This week, we return to a television program for article of the week. A family friend brought to my attention the International Summit of the Book held at the Library of Congress in Washington, DC on December 7, 2012. The day-and-a-half long summit was subsequently broadcast on C-Span 2 Book TV. Given that I do not have cable television, it took me awhile to track down the summit online and then watch the various panels and keynote speakers.
At the International Summit of the Book, industry leaders and scholars present on various topics: the history of the book; the past, present, and future of books; the role of cultural institutions in fostering the future of books, etc.
Of all of the lectures, I found that the panel on “The Publishing World Yesterday and Today” did a wonderful job of capturing the recent history of the publishing industry and answering tough questions about the future. They also did so clearly and substantially with a novice audience in mind.
Panelists weigh in on a diverse array of questions: Is the publishing industry crumbling? How are ereaders impacting the relationship between the reader and the writer? What is the impact of self-publishing on the “traditional” publishing industry? Are there too many books? What do editors and publishers do, really? How has book publishing changed and stayed the same?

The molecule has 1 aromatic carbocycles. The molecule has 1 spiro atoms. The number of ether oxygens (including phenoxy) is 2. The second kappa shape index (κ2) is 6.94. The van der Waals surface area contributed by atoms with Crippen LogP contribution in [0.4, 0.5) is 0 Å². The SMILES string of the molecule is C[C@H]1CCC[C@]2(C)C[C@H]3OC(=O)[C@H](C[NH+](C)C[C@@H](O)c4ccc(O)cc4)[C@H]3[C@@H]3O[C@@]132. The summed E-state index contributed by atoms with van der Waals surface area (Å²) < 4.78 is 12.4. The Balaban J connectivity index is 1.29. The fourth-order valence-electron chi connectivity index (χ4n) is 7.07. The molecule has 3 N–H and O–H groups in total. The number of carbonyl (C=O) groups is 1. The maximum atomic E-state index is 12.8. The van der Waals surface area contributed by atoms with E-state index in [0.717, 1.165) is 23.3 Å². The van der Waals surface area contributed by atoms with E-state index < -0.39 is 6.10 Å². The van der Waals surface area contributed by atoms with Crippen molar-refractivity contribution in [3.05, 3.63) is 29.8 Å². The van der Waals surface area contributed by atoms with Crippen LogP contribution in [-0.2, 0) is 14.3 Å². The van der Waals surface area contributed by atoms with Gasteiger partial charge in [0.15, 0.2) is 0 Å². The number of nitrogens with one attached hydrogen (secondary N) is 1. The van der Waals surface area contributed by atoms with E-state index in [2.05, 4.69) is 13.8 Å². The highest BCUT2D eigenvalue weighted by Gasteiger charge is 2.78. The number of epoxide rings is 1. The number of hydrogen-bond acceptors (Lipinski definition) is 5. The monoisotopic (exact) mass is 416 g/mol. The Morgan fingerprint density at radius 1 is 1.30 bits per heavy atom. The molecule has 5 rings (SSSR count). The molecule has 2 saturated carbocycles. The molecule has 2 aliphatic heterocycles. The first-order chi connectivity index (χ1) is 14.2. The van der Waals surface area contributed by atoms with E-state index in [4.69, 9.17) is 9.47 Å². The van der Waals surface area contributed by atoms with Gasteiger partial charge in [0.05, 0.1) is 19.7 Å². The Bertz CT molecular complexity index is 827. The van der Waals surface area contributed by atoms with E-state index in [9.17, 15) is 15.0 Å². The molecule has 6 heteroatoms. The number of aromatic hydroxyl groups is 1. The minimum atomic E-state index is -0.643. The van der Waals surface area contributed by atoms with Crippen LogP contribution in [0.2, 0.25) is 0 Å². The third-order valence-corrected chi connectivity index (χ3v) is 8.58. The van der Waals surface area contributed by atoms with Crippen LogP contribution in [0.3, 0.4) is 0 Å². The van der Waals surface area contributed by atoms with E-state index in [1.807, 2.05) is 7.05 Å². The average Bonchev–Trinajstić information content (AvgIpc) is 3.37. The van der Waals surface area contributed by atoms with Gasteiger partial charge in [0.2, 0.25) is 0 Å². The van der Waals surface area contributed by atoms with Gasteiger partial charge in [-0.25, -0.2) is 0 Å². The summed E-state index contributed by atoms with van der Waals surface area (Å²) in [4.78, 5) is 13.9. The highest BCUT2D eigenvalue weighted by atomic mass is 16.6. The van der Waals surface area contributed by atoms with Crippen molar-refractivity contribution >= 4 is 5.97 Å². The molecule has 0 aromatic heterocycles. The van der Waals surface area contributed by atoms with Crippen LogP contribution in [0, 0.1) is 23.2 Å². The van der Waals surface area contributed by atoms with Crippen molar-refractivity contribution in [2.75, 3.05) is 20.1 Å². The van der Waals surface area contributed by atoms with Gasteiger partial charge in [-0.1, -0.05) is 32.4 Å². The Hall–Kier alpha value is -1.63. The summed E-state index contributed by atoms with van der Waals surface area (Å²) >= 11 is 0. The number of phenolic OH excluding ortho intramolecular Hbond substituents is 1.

This summit offers people interested in book publishing–be they readers, writers, agents, business men or women–a unique opportunity to get an in-depth, varied perspective on major issues facing the industry in an informational climate which runs on sensationalism and polarizing viewpoints.
If you are interested in watching “The Publishing World Yesterday and Today,” the hour-and-half long panel has been saved in thirty-second clips (yes, really) in a free online archive: http://archive.org/details/CSPAN2_20130106_013000_Book_TV#
The program of the International Summit of Books can be seen on the Library of Congress website: